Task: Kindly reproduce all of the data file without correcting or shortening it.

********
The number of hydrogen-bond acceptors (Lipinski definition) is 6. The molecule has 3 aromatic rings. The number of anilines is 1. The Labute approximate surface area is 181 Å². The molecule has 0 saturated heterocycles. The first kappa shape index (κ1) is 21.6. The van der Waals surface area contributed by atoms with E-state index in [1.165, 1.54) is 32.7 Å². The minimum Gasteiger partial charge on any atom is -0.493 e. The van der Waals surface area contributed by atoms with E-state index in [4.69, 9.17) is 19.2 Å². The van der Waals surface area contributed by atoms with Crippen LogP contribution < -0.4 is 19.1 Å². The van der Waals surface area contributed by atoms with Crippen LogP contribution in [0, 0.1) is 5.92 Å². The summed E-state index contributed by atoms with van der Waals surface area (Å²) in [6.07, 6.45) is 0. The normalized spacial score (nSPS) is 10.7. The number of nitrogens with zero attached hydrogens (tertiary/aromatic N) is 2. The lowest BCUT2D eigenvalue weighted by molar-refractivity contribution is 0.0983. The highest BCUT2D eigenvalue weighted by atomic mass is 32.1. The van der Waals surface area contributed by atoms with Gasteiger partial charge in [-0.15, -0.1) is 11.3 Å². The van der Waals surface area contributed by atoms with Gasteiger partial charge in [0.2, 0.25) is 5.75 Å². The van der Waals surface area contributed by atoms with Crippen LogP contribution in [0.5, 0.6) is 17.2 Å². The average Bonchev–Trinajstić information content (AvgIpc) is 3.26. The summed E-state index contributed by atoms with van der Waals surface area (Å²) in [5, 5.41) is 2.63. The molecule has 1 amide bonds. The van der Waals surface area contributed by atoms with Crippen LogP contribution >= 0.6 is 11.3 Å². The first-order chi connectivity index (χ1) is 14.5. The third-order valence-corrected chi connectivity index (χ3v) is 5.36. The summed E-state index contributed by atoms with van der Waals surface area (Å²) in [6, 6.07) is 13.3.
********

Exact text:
The number of hydrogen-bond acceptors (Lipinski definition) is 6. The molecule has 3 aromatic rings. The number of anilines is 1. The Labute approximate surface area is 181 Å². The molecule has 0 saturated heterocycles. The first kappa shape index (κ1) is 21.6. The van der Waals surface area contributed by atoms with E-state index in [1.165, 1.54) is 32.7 Å². The minimum Gasteiger partial charge on any atom is -0.493 e. The van der Waals surface area contributed by atoms with E-state index in [4.69, 9.17) is 19.2 Å². The van der Waals surface area contributed by atoms with Crippen LogP contribution < -0.4 is 19.1 Å². The van der Waals surface area contributed by atoms with Crippen LogP contribution in [0, 0.1) is 5.92 Å². The summed E-state index contributed by atoms with van der Waals surface area (Å²) in [6.07, 6.45) is 0. The normalized spacial score (nSPS) is 10.7. The number of nitrogens with zero attached hydrogens (tertiary/aromatic N) is 2. The lowest BCUT2D eigenvalue weighted by molar-refractivity contribution is 0.0983. The highest BCUT2D eigenvalue weighted by atomic mass is 32.1. The van der Waals surface area contributed by atoms with Gasteiger partial charge in [-0.15, -0.1) is 11.3 Å². The van der Waals surface area contributed by atoms with Gasteiger partial charge in [0.2, 0.25) is 5.75 Å². The van der Waals surface area contributed by atoms with Crippen LogP contribution in [0.5, 0.6) is 17.2 Å². The average Bonchev–Trinajstić information content (AvgIpc) is 3.26. The summed E-state index contributed by atoms with van der Waals surface area (Å²) in [5, 5.41) is 2.63. The molecule has 1 amide bonds. The van der Waals surface area contributed by atoms with Crippen LogP contribution >= 0.6 is 11.3 Å². The first-order chi connectivity index (χ1) is 14.5. The third-order valence-corrected chi connectivity index (χ3v) is 5.36. The summed E-state index contributed by atoms with van der Waals surface area (Å²) in [6, 6.07) is 13.3.